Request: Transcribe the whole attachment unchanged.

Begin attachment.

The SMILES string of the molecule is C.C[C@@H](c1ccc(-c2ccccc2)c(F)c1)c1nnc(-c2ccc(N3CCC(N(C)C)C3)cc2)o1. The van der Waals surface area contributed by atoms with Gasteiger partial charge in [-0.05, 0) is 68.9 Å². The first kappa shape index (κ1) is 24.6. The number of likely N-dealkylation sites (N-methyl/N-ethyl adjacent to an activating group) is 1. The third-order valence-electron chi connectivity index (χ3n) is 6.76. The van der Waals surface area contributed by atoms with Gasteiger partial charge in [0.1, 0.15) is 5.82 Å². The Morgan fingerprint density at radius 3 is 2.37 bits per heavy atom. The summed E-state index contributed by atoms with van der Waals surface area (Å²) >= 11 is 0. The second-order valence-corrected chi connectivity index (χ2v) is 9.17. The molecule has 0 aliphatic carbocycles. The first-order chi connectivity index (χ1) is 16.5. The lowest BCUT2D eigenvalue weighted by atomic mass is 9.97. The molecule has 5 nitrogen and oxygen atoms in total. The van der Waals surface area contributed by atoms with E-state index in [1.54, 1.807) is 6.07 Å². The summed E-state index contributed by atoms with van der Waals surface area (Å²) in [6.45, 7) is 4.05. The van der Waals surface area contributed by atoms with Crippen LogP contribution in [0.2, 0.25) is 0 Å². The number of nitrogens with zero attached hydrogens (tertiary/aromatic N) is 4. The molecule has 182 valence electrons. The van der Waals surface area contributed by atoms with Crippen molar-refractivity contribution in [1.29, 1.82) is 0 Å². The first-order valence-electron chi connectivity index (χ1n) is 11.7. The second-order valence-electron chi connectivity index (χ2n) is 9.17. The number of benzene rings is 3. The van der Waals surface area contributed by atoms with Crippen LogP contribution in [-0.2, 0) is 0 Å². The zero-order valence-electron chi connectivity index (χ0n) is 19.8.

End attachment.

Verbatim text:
The SMILES string of the molecule is C.C[C@@H](c1ccc(-c2ccccc2)c(F)c1)c1nnc(-c2ccc(N3CCC(N(C)C)C3)cc2)o1. The van der Waals surface area contributed by atoms with Gasteiger partial charge in [-0.05, 0) is 68.9 Å². The first kappa shape index (κ1) is 24.6. The number of likely N-dealkylation sites (N-methyl/N-ethyl adjacent to an activating group) is 1. The third-order valence-electron chi connectivity index (χ3n) is 6.76. The van der Waals surface area contributed by atoms with Gasteiger partial charge in [0.1, 0.15) is 5.82 Å². The Morgan fingerprint density at radius 3 is 2.37 bits per heavy atom. The summed E-state index contributed by atoms with van der Waals surface area (Å²) >= 11 is 0. The second-order valence-corrected chi connectivity index (χ2v) is 9.17. The molecule has 0 aliphatic carbocycles. The first-order chi connectivity index (χ1) is 16.5. The lowest BCUT2D eigenvalue weighted by atomic mass is 9.97. The molecule has 5 nitrogen and oxygen atoms in total. The van der Waals surface area contributed by atoms with E-state index in [1.54, 1.807) is 6.07 Å². The summed E-state index contributed by atoms with van der Waals surface area (Å²) in [6.45, 7) is 4.05. The van der Waals surface area contributed by atoms with Crippen LogP contribution in [0.2, 0.25) is 0 Å². The number of nitrogens with zero attached hydrogens (tertiary/aromatic N) is 4. The molecule has 182 valence electrons. The van der Waals surface area contributed by atoms with Crippen molar-refractivity contribution in [1.29, 1.82) is 0 Å². The first-order valence-electron chi connectivity index (χ1n) is 11.7. The second-order valence-electron chi connectivity index (χ2n) is 9.17. The number of benzene rings is 3. The van der Waals surface area contributed by atoms with Crippen LogP contribution in [-0.2, 0) is 0 Å². The zero-order valence-electron chi connectivity index (χ0n) is 19.8.